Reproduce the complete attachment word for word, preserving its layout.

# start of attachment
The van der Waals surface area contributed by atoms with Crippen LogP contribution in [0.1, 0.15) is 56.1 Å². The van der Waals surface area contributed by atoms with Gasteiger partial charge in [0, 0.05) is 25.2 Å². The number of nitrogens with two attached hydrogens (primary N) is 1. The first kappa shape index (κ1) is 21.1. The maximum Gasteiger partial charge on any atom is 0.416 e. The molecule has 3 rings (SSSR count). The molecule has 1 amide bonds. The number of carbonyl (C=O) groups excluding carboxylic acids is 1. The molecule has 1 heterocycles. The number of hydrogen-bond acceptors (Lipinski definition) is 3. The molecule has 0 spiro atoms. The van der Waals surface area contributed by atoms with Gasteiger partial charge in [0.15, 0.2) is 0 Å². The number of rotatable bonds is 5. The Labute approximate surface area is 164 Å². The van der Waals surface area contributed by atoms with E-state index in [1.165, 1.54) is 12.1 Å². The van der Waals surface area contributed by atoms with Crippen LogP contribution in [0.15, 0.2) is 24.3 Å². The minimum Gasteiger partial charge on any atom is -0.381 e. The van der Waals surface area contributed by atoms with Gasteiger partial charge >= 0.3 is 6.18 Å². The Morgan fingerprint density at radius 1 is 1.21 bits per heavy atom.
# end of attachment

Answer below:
The van der Waals surface area contributed by atoms with Crippen LogP contribution in [0.1, 0.15) is 56.1 Å². The van der Waals surface area contributed by atoms with Gasteiger partial charge in [0, 0.05) is 25.2 Å². The number of nitrogens with two attached hydrogens (primary N) is 1. The first kappa shape index (κ1) is 21.1. The maximum Gasteiger partial charge on any atom is 0.416 e. The molecule has 3 rings (SSSR count). The molecule has 1 amide bonds. The number of carbonyl (C=O) groups excluding carboxylic acids is 1. The molecule has 1 heterocycles. The number of hydrogen-bond acceptors (Lipinski definition) is 3. The molecule has 0 spiro atoms. The van der Waals surface area contributed by atoms with Gasteiger partial charge in [0.15, 0.2) is 0 Å². The number of rotatable bonds is 5. The Labute approximate surface area is 164 Å². The van der Waals surface area contributed by atoms with E-state index in [1.165, 1.54) is 12.1 Å². The van der Waals surface area contributed by atoms with Crippen LogP contribution in [0.15, 0.2) is 24.3 Å². The minimum Gasteiger partial charge on any atom is -0.381 e. The van der Waals surface area contributed by atoms with Gasteiger partial charge >= 0.3 is 6.18 Å². The Morgan fingerprint density at radius 1 is 1.21 bits per heavy atom.